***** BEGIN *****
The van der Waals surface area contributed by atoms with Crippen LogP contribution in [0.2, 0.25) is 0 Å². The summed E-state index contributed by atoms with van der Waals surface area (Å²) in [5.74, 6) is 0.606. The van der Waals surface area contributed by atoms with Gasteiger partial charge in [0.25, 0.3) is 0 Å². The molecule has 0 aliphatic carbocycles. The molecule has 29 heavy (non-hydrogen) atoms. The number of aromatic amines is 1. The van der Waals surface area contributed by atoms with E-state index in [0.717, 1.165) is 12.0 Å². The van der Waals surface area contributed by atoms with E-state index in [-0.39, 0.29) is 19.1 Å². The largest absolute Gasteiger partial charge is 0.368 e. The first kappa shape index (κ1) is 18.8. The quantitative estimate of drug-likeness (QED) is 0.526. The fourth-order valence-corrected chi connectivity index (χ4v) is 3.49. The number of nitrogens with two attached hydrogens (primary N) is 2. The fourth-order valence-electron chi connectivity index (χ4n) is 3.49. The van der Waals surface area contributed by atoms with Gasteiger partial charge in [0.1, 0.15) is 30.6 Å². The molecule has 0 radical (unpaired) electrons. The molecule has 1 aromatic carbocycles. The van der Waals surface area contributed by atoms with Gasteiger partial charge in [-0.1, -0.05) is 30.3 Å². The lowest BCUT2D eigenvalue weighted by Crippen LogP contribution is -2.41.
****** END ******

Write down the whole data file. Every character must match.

The van der Waals surface area contributed by atoms with Crippen LogP contribution in [0.2, 0.25) is 0 Å². The summed E-state index contributed by atoms with van der Waals surface area (Å²) in [5.74, 6) is 0.606. The van der Waals surface area contributed by atoms with Gasteiger partial charge in [0.25, 0.3) is 0 Å². The molecule has 0 aliphatic carbocycles. The molecule has 29 heavy (non-hydrogen) atoms. The number of aromatic amines is 1. The van der Waals surface area contributed by atoms with E-state index in [0.717, 1.165) is 12.0 Å². The van der Waals surface area contributed by atoms with E-state index in [-0.39, 0.29) is 19.1 Å². The largest absolute Gasteiger partial charge is 0.368 e. The first kappa shape index (κ1) is 18.8. The quantitative estimate of drug-likeness (QED) is 0.526. The fourth-order valence-corrected chi connectivity index (χ4v) is 3.49. The number of nitrogens with two attached hydrogens (primary N) is 2. The fourth-order valence-electron chi connectivity index (χ4n) is 3.49. The van der Waals surface area contributed by atoms with Gasteiger partial charge in [0.1, 0.15) is 30.6 Å². The molecule has 0 radical (unpaired) electrons. The molecule has 1 aromatic carbocycles. The van der Waals surface area contributed by atoms with Gasteiger partial charge in [-0.1, -0.05) is 30.3 Å². The lowest BCUT2D eigenvalue weighted by Crippen LogP contribution is -2.41.